Since 1886, the building has served as the Bibliotèque Forney, devoted to the decorative arts, to the arts professions, and to the fine arts.
The holdings also include a remarkable collection of posters, postcards, photographs, as well as publicity and commercial images. The curators of the current show have selected a wonderful group of advertising posters that, taken together, provide a most entertaining walk through French history.
Then there's this arresting figure, looking like a character from an Asterix comic book, who is actually promoting rubber heels for your shoes! The company is still in business in Clermont-Ferrand, selling tires as well as heels and soles.
The iconic blue packaging of the French cigarettes "Gauloises", still available today, was well represented, but with a fearsome Gallic warrior standing behind the product.
There was even a poster selling cocoa, that reached back to those early images. I never imagined fierce Gauls being mad for cocoa, but I can see how their depiction here would appeal to any young child to "finish your cocoa, so you can grow big and strong like Andre"!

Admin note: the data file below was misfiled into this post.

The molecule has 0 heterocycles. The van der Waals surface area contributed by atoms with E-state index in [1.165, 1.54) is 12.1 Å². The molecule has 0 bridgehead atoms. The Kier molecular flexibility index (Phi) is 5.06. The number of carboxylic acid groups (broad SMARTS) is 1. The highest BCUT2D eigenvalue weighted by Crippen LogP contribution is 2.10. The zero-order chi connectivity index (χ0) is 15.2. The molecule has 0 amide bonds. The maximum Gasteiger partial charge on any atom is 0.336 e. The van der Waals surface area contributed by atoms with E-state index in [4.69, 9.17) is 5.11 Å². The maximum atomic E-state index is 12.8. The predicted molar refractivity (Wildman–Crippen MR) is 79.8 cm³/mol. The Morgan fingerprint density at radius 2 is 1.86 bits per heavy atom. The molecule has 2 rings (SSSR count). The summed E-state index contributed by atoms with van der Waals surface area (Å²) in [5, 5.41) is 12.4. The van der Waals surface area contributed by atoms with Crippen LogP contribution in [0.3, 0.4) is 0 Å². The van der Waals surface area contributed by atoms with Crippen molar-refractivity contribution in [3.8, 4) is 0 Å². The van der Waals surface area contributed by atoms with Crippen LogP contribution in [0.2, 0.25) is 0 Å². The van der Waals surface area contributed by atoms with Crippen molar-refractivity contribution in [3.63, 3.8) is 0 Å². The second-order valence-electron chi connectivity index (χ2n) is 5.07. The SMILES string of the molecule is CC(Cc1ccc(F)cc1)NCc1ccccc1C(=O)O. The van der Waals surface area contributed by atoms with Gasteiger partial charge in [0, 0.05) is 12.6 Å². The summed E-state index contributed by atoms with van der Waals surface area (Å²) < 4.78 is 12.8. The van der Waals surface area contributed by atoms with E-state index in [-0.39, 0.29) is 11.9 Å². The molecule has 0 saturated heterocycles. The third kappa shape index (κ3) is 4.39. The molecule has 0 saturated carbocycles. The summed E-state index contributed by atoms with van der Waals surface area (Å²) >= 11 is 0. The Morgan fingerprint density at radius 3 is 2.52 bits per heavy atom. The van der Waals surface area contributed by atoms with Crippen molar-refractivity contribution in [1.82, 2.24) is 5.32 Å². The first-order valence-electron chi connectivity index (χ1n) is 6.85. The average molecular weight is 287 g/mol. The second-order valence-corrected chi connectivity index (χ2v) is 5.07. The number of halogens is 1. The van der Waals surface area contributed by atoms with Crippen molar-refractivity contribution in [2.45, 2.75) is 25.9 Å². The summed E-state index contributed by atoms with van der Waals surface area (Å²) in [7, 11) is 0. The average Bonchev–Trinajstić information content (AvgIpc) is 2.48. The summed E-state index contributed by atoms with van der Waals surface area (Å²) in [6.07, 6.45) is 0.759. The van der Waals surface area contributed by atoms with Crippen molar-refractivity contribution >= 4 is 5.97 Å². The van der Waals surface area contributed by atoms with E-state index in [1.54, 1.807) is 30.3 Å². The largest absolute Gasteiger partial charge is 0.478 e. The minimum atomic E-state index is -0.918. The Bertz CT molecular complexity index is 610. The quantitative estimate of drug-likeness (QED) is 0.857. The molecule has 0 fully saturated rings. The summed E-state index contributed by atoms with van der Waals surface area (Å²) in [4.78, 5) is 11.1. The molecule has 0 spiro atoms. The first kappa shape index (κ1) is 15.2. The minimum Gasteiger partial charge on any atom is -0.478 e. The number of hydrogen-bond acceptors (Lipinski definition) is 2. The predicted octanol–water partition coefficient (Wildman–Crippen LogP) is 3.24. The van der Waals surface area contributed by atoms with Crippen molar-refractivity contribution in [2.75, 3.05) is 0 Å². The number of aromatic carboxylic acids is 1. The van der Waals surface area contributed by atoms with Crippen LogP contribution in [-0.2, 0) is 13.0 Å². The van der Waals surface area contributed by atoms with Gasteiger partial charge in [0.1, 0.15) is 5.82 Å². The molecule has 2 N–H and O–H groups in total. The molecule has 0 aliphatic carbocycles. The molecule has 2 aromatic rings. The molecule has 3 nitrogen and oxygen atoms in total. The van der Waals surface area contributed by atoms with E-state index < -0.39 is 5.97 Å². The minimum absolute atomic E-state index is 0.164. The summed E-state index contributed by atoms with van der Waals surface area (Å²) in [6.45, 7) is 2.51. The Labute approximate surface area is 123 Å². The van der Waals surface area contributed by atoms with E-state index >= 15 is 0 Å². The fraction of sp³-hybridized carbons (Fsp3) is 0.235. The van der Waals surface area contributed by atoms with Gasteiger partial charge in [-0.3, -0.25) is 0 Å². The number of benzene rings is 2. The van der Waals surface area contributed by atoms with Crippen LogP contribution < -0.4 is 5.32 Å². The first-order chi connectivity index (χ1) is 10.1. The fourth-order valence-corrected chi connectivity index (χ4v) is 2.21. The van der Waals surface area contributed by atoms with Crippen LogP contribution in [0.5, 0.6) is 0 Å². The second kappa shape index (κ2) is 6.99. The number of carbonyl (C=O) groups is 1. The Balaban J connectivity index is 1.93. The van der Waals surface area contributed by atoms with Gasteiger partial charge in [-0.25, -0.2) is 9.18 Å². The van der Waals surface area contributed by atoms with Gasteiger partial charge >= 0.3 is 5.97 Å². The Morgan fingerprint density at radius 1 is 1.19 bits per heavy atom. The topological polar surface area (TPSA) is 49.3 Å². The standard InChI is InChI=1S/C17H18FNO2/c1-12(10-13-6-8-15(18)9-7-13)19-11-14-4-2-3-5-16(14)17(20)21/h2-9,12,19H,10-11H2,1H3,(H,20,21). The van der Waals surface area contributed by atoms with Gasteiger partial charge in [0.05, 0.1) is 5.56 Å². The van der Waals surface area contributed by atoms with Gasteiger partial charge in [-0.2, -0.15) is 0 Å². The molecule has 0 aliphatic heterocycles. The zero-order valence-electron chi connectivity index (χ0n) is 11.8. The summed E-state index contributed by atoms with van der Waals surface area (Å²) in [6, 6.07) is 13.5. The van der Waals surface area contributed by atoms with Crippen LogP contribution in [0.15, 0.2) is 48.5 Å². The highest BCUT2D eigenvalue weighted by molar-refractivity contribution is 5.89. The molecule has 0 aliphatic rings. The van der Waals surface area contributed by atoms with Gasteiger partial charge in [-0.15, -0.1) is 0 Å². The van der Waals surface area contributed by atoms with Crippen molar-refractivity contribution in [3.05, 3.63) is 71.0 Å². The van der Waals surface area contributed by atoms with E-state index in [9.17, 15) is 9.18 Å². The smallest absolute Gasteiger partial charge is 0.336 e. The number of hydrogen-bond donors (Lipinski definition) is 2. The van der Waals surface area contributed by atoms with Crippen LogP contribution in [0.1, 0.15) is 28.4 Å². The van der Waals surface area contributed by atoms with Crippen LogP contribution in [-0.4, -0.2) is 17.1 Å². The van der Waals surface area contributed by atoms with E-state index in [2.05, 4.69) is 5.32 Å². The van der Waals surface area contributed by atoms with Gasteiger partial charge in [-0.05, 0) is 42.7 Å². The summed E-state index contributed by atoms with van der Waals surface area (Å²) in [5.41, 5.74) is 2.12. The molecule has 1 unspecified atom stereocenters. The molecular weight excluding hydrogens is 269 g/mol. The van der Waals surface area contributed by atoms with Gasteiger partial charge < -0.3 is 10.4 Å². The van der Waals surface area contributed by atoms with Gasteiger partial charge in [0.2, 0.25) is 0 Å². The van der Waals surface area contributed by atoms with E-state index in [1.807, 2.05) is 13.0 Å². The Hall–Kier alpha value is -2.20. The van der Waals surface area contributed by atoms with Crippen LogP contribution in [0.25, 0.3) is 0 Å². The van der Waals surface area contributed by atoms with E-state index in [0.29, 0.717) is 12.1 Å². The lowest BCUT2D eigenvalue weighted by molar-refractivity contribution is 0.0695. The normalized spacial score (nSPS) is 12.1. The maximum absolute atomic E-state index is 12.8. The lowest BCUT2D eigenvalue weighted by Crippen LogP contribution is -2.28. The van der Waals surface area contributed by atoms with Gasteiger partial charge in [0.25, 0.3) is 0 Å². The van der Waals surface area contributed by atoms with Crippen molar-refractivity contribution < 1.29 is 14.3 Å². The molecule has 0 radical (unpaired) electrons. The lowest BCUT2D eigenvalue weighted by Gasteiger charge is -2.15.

And speaking of François the 1st, famous for his appetites and his "joie de vivre", here he seems about to embrace the lovely young woman, or the bottle of quinine she is offering him...
...while Louis XIV prefers a brand of cognac that dates back to just a few years after his birth.
In the 1920s, as a schoolchild, you could have an exercise book showing Louis XIV at court, presenting his son to the assembly, all thanks to Chicorée Mogta-Williot.
Here, an earlier President, Sadi Carnot, bestows a laurel wreath on Louis Cottereau, champion sprint cyclist. At this time, athletes were becoming demi-gods; in fact, perhaps this ad was the first commercial sponsorship!
As privacy laws took hold, advertisers had to fall back on more anonymous images, but still they told a tale. Here the life of a soldier, his uniform, his armaments, and his cigarette!
My personal favorite in this section was a little black and white ad for Waterman fountain pens from WWI when, apparently, they were the preferred writing instrument at the Front. My father, who worked for the Waterman Pen company for some 25 years or more, would have been most amused.
Meanwhile, when I get back to Inverness, I'm going to dig out all those Asterix comic books and find out more about those crazy Gauls!